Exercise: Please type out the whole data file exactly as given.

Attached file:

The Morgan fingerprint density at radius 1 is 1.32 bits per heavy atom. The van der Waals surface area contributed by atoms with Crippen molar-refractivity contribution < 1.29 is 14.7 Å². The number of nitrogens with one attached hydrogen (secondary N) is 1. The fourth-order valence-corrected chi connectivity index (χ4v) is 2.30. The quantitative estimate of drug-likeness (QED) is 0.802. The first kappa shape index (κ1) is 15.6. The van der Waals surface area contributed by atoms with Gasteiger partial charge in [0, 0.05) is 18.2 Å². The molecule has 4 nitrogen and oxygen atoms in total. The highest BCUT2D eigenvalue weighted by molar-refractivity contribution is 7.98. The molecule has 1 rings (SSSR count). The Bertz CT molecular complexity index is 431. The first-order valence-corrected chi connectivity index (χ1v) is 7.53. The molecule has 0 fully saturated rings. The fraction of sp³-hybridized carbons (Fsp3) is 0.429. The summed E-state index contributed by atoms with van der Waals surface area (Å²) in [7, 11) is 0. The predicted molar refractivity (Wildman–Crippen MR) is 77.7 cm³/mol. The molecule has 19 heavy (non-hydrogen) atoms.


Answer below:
The Morgan fingerprint density at radius 1 is 1.32 bits per heavy atom. The van der Waals surface area contributed by atoms with Crippen molar-refractivity contribution < 1.29 is 14.7 Å². The number of nitrogens with one attached hydrogen (secondary N) is 1. The fourth-order valence-corrected chi connectivity index (χ4v) is 2.30. The quantitative estimate of drug-likeness (QED) is 0.802. The first kappa shape index (κ1) is 15.6. The van der Waals surface area contributed by atoms with Gasteiger partial charge in [0, 0.05) is 18.2 Å². The molecule has 4 nitrogen and oxygen atoms in total. The highest BCUT2D eigenvalue weighted by molar-refractivity contribution is 7.98. The molecule has 1 rings (SSSR count). The Bertz CT molecular complexity index is 431. The first-order valence-corrected chi connectivity index (χ1v) is 7.53. The molecule has 0 fully saturated rings. The fraction of sp³-hybridized carbons (Fsp3) is 0.429. The summed E-state index contributed by atoms with van der Waals surface area (Å²) in [7, 11) is 0. The predicted molar refractivity (Wildman–Crippen MR) is 77.7 cm³/mol. The molecule has 19 heavy (non-hydrogen) atoms.